MLB’s greatest Cuban-born position players

September 18th, 2020

Cuba has a rich history of producing Major League position players, with stars such as the Royals’ Jorge Soler and the White Sox quartet of Luis Robert, José Abreu, Yasmani Grandal and Yoán Moncada carrying on that legacy today.

The five players below had big roles in establishing Cuba as a talent pipeline, and they stand as the greatest Cuban-born position players in MLB history.

1) Tony Pérez (1964-86)

Career highlights: Hall of Famer, 7-time All-Star, 2-time World Series champion

One of the most beloved players in Reds history and a cornerstone of the Big Red Machine, Pérez averaged 26 homers and 103 RBIs a season from 1967-76, earning seven All-Star selections and posting a collective .838 OPS (133 OPS+) during that span, which culminated in Cincinnati winning back-to-back World Series titles (’75-76).

Pérez then moved on to Montreal, Boston and Philadelphia before returning to Queen City for his final three seasons. In 2000, Pérez became the first Cuban-born Major Leaguer to be inducted into the National Baseball Hall of Fame.

2) José Canseco (1985-2001)

Career highlights: First member of 40/40 club, 1988 AL MVP, 2-time World Series champion

Although younger generations may remember him more for authoring the book that shined a light on steroid use in Major League Baseball, Canseco was one of the game’s biggest stars in the 1980s. One half of the “Bash Brothers” alongside Mark McGwire, Canseco helped the A’s reach the World Series in three consecutive seasons (1988-90) and win a title in ’89.

The outfielder earned 1988 AL MVP honors after earlier predicting that he’d become the first member of the 40/40 club (40 homers, 40 steals) and then going out and accomplishing the feat. While he bounced around later in his career, he remained a force at the plate, recording 186 home runs with an .898 OPS (129 OPS+) from 1994-99.

3) Rafael Palmeiro (1986-2005)

Career highlights: Member of 3,000 hit and 500 home run clubs, 4-time All-Star

Palmeiro took some time to find his power stroke, but when he finally did, he was one of baseball’s most consistent sluggers. A four-time All-Star, the first baseman produced at least 37 homers and 104 RBIs in 10 of 11 seasons from 1993-03, and he may have reached those marks in ’94 as well, if not for a strike that halted the season in August.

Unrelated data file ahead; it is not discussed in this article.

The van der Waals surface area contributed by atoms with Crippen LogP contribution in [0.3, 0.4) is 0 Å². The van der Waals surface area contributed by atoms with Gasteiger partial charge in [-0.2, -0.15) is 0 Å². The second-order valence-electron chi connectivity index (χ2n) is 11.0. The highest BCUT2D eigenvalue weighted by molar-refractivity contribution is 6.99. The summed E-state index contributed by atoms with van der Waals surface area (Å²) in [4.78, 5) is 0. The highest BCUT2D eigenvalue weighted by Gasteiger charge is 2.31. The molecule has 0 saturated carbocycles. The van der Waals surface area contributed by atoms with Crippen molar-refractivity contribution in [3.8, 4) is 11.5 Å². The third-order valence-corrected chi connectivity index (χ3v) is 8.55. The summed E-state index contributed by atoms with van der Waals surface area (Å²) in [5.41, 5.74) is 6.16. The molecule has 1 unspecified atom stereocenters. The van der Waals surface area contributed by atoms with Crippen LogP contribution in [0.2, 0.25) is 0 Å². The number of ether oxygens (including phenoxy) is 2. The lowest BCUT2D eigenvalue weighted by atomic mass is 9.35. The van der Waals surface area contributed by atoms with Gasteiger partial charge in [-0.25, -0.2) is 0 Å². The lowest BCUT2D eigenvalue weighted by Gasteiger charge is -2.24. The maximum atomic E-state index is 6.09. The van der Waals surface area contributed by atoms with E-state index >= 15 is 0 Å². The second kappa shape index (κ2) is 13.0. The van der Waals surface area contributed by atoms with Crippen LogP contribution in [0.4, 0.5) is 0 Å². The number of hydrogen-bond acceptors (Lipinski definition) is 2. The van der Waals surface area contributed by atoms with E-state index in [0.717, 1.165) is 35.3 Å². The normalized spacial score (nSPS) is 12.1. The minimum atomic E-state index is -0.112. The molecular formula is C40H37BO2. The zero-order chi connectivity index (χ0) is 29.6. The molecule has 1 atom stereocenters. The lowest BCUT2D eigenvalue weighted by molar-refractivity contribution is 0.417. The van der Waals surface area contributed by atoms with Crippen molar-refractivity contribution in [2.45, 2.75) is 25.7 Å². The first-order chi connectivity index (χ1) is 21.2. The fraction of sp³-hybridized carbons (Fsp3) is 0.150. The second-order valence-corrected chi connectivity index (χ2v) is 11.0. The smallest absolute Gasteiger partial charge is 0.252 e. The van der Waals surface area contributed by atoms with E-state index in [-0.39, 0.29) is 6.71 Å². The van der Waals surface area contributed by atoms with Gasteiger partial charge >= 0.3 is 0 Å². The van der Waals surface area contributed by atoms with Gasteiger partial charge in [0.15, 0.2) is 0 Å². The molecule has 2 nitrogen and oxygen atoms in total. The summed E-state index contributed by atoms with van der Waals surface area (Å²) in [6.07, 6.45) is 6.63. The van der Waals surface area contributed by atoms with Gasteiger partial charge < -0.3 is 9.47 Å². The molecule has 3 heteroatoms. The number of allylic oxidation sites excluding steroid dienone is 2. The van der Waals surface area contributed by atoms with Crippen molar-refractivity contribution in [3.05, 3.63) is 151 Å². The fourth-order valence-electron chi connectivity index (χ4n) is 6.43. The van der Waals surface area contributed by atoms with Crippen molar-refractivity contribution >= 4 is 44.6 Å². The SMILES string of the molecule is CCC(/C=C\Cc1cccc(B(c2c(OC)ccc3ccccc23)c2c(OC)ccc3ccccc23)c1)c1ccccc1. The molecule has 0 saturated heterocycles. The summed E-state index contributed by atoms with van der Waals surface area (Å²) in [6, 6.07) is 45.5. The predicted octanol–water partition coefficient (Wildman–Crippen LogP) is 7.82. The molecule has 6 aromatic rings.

Palmeiro’s career ended not long after he tested positive for a performance-enhancing substance in 2005, but before that, he became the fourth Major Leaguer to join both the 500-homer and 3,000-hit clubs. Palmeiro finished with 569 homers, the third most among Latin American-born players and the most by a player from Cuba.

4) Tony Oliva (1962-76)

Career highlights: 8-time All-Star, 3-time batting champion, 1964 AL Rookie of the Year

Oliva didn’t break through as a big league regular until age 25, saw his production decline as he got into his mid-30s and had to retire due to knee issues after his age-37 campaign. But at his peak, the outfielder was one of the most valuable players in baseball.

Oliva made the All-Star team every year from 1964-71, a span in which he was named the AL Rookie of the Year, won three batting titles and hit .313 with 177 homers and an .867 OPS (140 OPS+). He also had 42.3 Wins Above Replacement in those eight years, ranking ninth overall during that span, behind seven future Hall of Famers and seven-time All-Star Dick Allen. Oliva ended up spending his entire career with the Twins and had his No. 6 retired by the franchise in 1991.

5) Minnie Minoso (1949, ‘51-64, ’76, ‘80)

Career highlights: 9-time All-Star, 3-time Gold Glove Award winner, appeared in 5 decades

After briefly playing in the Negro Leagues, Minoso made his big league debut with the Indians in 1949, becoming MLB’s first Black Cuban player. But his career didn’t really take off until he was traded to the White Sox in ’51. Minoso flourished in Chicago, becoming one of the game’s most dynamic players. He went on to hit .303/.392/.468 from 1952-61, averaging 17 homers, 90 RBIs, 97 runs and 16 steals in that span and winning three Gold Glove Awards.

After playing into his 40s in Mexico, Minoso returned to the White Sox to play three games at age 50 in 1976 and two more in ’80, giving him an MLB appearance in five decades